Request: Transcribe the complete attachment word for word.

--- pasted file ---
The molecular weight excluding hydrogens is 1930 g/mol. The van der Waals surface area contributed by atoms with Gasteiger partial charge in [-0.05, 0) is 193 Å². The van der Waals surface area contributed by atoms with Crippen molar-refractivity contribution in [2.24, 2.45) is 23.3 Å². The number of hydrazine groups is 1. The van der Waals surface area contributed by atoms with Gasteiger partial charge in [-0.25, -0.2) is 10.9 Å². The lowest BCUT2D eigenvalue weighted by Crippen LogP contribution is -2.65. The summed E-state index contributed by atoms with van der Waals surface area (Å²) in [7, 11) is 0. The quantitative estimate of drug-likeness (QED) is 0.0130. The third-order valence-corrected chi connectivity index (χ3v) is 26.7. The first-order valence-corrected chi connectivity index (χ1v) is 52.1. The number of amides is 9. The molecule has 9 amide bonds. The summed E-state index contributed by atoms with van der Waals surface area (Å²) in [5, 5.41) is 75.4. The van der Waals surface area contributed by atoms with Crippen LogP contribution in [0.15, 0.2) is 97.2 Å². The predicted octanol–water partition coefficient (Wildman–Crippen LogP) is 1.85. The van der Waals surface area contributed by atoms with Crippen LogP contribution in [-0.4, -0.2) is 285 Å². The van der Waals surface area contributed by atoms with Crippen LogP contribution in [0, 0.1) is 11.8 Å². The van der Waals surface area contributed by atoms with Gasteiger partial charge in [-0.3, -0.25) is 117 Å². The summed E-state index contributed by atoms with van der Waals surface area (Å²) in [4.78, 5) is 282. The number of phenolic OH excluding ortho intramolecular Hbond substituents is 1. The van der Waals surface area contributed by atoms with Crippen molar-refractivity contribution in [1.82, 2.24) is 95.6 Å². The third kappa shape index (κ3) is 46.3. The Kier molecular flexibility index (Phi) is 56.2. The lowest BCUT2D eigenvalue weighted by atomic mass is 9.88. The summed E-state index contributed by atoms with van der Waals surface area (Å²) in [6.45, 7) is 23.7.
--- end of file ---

The molecular weight excluding hydrogens is 1930 g/mol. The van der Waals surface area contributed by atoms with Gasteiger partial charge in [-0.05, 0) is 193 Å². The van der Waals surface area contributed by atoms with Crippen molar-refractivity contribution in [2.24, 2.45) is 23.3 Å². The number of hydrazine groups is 1. The van der Waals surface area contributed by atoms with Gasteiger partial charge in [-0.25, -0.2) is 10.9 Å². The lowest BCUT2D eigenvalue weighted by Crippen LogP contribution is -2.65. The summed E-state index contributed by atoms with van der Waals surface area (Å²) in [7, 11) is 0. The quantitative estimate of drug-likeness (QED) is 0.0130. The third-order valence-corrected chi connectivity index (χ3v) is 26.7. The first-order valence-corrected chi connectivity index (χ1v) is 52.1. The number of amides is 9. The molecule has 9 amide bonds. The summed E-state index contributed by atoms with van der Waals surface area (Å²) in [5, 5.41) is 75.4. The van der Waals surface area contributed by atoms with Crippen LogP contribution in [0.15, 0.2) is 97.2 Å². The predicted octanol–water partition coefficient (Wildman–Crippen LogP) is 1.85. The van der Waals surface area contributed by atoms with Crippen LogP contribution in [-0.4, -0.2) is 285 Å². The van der Waals surface area contributed by atoms with Crippen LogP contribution in [0, 0.1) is 11.8 Å². The van der Waals surface area contributed by atoms with Gasteiger partial charge in [-0.3, -0.25) is 117 Å². The summed E-state index contributed by atoms with van der Waals surface area (Å²) in [4.78, 5) is 282. The number of phenolic OH excluding ortho intramolecular Hbond substituents is 1. The van der Waals surface area contributed by atoms with Crippen molar-refractivity contribution in [1.82, 2.24) is 95.6 Å². The third kappa shape index (κ3) is 46.3. The Kier molecular flexibility index (Phi) is 56.2. The lowest BCUT2D eigenvalue weighted by atomic mass is 9.88. The summed E-state index contributed by atoms with van der Waals surface area (Å²) in [6.45, 7) is 23.7.